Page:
White-faced Ibis, digiscoped with Leica D-Lux 4 system

White-faced Ibis, digiscoped with Leica D-Lux 4 system


The first question most folks want to ask is: what kind of pictures can you take with this rig? Well, as it turns out, pretty good ones! For example, take a look at the detail in this basic-plumaged White-faced Ibis from San Joaquin Marsh Sanctuary. In winter, White-faced Ibis lack the white facial skin that gives them their name. Also, mottling appears on the head and upper neck. Note the pinkish tint to the tip of the long decurved bill, and the facial skin. The appearance of the back and wings suggests this bird undergoing pre-alternate molt. Highly iridescent green feathers replaced some of the dull older feathers on the head, belly and neck. While shooting, this bird got too close for photography, and to take these pictures I had to move back!

Whimbrel at rest

Whimbrel at rest

Image Richness

Another question is whether the image richness is sufficient to support really fine details of plumage and pattern. These resting shorebirds provided a good example proving it does. It also shows that the subtle plumage details stand out against a bright background.

Look at the feather detail in this Whimbrel. Note the pale buffy fringes of the wings and back and the warmer cinnamon tones of the breast. The rufous crown stripes stand out. The white eye ring pops, and the lower mandible is pink, while the legs are bluish gray. Even the rippling reflection below is rich with detail. The preening Long-billed Dowitcher is just a bit too far in front to be fully in focus. Still, some great feather details are visible in it too. Look at the dark-centered, pale-edged wing coverts to the dark chevrons on the sides of the belly. So, even in challenging light, surprising image detail is available.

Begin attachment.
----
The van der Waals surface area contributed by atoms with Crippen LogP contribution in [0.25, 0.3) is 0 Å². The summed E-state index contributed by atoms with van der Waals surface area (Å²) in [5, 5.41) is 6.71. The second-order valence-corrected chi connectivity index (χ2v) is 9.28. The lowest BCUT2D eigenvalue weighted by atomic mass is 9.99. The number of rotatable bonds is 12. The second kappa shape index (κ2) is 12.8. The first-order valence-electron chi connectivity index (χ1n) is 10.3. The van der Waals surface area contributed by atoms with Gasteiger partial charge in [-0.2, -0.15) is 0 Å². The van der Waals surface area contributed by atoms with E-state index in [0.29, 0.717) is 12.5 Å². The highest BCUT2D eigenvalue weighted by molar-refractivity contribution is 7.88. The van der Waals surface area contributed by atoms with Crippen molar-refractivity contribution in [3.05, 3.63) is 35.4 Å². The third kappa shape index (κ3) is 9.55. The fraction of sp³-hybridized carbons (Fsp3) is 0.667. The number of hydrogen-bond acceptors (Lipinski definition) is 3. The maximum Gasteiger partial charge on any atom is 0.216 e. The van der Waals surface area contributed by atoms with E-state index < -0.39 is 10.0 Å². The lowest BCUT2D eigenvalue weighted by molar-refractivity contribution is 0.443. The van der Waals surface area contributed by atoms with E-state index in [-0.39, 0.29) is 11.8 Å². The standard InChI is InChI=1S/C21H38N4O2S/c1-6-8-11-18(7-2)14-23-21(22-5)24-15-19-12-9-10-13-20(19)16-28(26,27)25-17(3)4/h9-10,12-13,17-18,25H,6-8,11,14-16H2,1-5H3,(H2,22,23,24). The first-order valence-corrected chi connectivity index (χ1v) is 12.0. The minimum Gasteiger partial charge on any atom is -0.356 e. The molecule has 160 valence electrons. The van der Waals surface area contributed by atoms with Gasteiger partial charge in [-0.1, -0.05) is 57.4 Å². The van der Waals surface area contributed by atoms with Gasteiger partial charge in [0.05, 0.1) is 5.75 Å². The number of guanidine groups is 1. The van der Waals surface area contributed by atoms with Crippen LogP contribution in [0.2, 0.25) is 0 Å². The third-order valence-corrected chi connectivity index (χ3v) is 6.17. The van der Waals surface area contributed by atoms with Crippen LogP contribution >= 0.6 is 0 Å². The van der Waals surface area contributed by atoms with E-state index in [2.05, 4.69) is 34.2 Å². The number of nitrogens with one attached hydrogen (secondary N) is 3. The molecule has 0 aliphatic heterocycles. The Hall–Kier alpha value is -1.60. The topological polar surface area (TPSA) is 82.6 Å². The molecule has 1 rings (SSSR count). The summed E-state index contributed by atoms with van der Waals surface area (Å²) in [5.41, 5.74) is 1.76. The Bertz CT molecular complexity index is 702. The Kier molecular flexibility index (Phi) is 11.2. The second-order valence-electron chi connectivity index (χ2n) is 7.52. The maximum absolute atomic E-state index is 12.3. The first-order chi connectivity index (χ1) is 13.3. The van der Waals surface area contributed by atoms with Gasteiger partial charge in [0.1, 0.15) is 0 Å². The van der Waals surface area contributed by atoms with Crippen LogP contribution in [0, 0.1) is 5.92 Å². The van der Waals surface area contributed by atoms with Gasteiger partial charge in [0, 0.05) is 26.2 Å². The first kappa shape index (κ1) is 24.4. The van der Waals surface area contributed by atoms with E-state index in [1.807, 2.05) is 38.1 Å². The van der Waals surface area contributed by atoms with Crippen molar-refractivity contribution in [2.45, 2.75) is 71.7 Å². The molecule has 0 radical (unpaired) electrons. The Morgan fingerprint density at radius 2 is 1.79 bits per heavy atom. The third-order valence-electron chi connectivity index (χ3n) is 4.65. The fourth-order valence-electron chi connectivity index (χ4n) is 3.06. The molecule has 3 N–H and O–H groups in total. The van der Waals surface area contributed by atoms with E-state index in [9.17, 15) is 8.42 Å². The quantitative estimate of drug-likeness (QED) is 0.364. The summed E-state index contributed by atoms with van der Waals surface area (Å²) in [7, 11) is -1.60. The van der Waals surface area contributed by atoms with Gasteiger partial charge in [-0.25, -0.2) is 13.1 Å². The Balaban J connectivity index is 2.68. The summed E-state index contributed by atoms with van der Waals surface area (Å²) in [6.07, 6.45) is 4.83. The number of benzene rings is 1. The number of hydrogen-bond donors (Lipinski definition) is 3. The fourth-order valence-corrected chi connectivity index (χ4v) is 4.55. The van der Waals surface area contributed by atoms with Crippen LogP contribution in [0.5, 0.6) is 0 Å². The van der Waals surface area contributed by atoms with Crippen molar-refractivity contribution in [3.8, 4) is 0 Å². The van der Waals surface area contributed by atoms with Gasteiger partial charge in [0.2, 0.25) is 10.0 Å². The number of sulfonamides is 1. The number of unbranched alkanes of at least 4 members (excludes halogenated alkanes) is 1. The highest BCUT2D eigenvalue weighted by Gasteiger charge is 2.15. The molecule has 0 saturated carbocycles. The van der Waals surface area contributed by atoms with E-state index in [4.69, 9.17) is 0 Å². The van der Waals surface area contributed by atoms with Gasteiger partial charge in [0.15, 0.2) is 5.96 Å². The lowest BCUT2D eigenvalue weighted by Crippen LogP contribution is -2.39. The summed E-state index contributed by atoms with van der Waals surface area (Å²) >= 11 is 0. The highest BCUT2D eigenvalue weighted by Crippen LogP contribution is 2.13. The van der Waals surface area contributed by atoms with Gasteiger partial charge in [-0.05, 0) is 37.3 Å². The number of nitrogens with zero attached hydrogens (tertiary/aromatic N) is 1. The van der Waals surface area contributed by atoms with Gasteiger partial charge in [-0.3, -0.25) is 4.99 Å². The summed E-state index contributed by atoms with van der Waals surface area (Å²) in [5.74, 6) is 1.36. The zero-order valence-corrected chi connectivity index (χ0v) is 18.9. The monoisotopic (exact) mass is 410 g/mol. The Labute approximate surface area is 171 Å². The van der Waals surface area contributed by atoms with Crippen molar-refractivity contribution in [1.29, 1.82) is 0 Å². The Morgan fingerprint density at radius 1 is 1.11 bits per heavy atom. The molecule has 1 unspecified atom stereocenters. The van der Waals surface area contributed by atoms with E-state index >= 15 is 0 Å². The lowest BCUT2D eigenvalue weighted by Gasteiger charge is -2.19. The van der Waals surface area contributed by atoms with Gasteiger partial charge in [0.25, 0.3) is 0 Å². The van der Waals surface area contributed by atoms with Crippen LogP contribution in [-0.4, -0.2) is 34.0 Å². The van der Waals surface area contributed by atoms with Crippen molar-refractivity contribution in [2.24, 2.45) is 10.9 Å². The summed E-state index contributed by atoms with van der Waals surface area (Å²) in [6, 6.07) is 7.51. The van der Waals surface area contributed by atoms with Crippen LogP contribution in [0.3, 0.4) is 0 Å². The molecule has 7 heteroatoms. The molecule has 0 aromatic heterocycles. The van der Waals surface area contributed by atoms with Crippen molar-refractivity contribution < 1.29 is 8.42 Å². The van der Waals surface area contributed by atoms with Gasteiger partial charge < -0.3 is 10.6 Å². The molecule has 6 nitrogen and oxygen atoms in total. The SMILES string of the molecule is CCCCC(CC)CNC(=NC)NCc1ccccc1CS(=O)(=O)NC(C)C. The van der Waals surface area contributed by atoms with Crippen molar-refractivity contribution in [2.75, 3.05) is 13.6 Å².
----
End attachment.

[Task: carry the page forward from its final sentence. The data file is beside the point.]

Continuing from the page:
Perched Vesper Sparrow

Perched Vesper Sparrow


How cumbersome and slow is the Leica D-Lux 4 digiscoping unit? Well, it’s really not. In fact, using this unit, I can often capture sharp images of small and rapidly moving birds. This group of Savannah Sparrows kept hopping up onto a barbed wire fence and alighting for a few seconds before spooking and dropping back down into the grass. But with a bit of luck and timing, the D-Lux 4 still caught this Vesper Sparrow, an uncommon bird in Orange County, among them. Note the characteristic white outer tail rectrices and black inner ones. The wind ruffled its head feathers, giving it a ‘punkish’ look, but the thin white eye ring is visible around the black eye. The depth of field is fairly good here too. We took this photo in 16:9 ratio mode, which yields a broader shot.

Lesser Goldfinch feeding

Lesser Goldfinch feeding

This feeding male Lesser Goldfinch provides another example. This bird was only about 25 feet away when I took these shots. But he kept hopping from plant to plant in search of more succulent bits to munch. You can see a piece of his meal clinging to the edge of his beak. Our west coast LEGOs have greenish backs with black streaking. Whereas those of the interior sometimes show completely black-backs. And of course, the Danish LEGOs come in many colors and can be used to build amazing things? The camera and scope picked up the subtle markings of the bird along with details in his claws along with the brilliant orange hues of the flowers and their green foliage.


So that should answer your questions. Digiscoping with the Leica D-Lux 4 camera and Apo-Televid 82 scope is incredibly easy. Additionally, it’s a lot of fun. If you don’t hear from me for a while, it’s because I stole this unit and went on the lam!